ARTICLE 8. Seven members shall constitute a quorum for the transaction of business.

* Name changed at annual meeting, January 1, 1881, by vote of two-thirds of the members present to State Agricultural Association of Pennsylvania,

7 Amended at annual meeting, January, 1881, to read: The Executive Committee shall consist of all the elective officers of this Association, and three of said comimittee (of which the President of the Society shall be one) shall constitute a quorum to transact any business relative to the interests of the Association.

1 HORT. Ass.

BY-LAWS.

ARTICLE 1. The Committee on Nomenclature shall collate and decide the standard and synonymous names of all fruits known in the Society, with the authorities for each, and report, so far as practicable, at each regular meeting, and record the same in a book kept for that purpose.

ARTICLE 2. The General Fruit Committee shall carefully and thoroughly investigate the subject of fruit culture in general. Each local committee of three shall collect such useful and interesting information in relation to the subject as may be in their power, and embody the same in monthly reports, to be made to the general chairman; such reports to be by him examined and embodied in his annual and semi-annual reports. Also that the said county committee shall form ad interim committees for their respective counties; and further, that said ad interim committees are hereby authorized to publish the reports in the “ Gardener's Monthly," or such other paper as they may select, the same having been first submitted to the chairman of the General Fruit Committee for his approval: Provided, That said publication shall be free of expense to the Association.

ARTICLE 3. The annual meeting of the Association shall be held on the third Wednesday of January of each year, at such a place as the Executive Committee may appoint, at which time the election for officers shall take place; said officers to serve from the close of the meeting at which they are elected to the close of the succeeding annual meeting, at which an exhibition and discussion of fruits shall take place, and other business transacted in the following order :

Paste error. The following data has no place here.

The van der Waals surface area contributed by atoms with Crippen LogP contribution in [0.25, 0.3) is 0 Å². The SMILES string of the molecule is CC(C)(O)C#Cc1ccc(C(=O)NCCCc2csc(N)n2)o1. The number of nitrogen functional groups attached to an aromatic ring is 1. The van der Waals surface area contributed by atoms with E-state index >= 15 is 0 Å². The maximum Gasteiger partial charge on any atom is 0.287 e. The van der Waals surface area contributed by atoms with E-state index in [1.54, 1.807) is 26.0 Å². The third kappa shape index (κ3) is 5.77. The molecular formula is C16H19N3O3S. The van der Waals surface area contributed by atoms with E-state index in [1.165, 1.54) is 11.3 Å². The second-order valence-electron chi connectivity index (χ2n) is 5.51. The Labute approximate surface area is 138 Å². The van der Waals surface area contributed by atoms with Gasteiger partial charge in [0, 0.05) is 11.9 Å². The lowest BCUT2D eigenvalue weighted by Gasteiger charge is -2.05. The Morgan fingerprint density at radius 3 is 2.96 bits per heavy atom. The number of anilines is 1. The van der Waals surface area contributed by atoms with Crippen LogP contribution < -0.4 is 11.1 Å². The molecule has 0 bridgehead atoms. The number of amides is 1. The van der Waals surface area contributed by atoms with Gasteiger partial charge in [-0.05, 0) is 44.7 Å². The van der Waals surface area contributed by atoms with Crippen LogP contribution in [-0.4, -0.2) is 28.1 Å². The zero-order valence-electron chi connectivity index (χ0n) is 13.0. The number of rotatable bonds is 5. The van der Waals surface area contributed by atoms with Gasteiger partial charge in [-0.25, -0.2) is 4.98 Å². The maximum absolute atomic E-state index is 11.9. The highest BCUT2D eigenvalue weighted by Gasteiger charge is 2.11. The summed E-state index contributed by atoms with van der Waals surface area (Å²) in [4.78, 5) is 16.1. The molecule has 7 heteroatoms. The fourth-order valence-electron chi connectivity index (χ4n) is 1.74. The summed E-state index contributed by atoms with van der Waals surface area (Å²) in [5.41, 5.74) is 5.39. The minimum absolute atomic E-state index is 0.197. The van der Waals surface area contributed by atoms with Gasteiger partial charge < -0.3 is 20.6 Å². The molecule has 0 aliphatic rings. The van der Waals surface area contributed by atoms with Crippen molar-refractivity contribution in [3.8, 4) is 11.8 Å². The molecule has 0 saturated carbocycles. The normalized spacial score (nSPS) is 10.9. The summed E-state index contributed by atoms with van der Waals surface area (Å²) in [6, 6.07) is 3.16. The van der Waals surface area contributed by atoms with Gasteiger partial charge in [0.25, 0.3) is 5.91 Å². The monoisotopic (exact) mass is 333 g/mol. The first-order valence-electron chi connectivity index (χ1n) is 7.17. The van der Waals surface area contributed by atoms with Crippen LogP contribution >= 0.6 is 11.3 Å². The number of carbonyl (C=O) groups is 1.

1st. Reading of minutes of previous meetings.
2d. Roll call and dues collected.
3d. Election of officers.
4th. Reports of officers.
5th. Reports of standing committees.
6th. Reports of special committees.
7th. Unfinished business of former meeting.
8th. New business.

The nomination and election of new members shall be in order at any time during the session.

ARTICLE 4. Other meetings may be convened by the Executive Committee at such time and place as they may appoint.

ARTICLE 5. No member who is in arrears for dues shall be eligible for any office, or serve on any standing committee; and any member who shall neglect to pay his dues shall cease to enjoy the privileges of membership.

ARTICLE 6. A library shall be established for the benefit of the members of this Association, and a Librarian elected annually with other elective officers.

Section 1. The Librarian shall keep an alphabetical record of the books, &c., and may loan to any member of this Association any books contained therein without cost: Provided, That it be returned within three months, and in as good condition as when received.

Section 2. Any member refusing to return to the Librarian books or reports from said library, shall pay their equivalent, or forfeit his membership.

LIST OF OFFICERS FOR 1887.

PRESIDENT.

CALVIN COOPER, Bird-in-Hand.

VICE PRESIDENTS.

JOSIAH HOOPES, West Chester.
H. M. ENGLE, Marietta.
EDWIN SATTERTHWAIT, Jenkintown.

RECORDING SECRETARY,

E. B. ENGLE, Waynesboro'.

CORRESPONDING SECRETARY.

W. P. BRINTON, Christiana.

TREASURER.

J. HIBBERD BARTRAM, Milltown.

LIBRARIAN.

THOMAS J. EDGE, Harrisburg.

PROFESSOR OF BOTANY.

THOMAS MEEHAN, Germantown.

PROFESSOR OF ENTOMOLOGY.

S. S. RATHVON, Lancaster.

PROFESSOR OF HORTICULTURAL CHEMISTRY.

S. B. HEIGES, Shippensburg.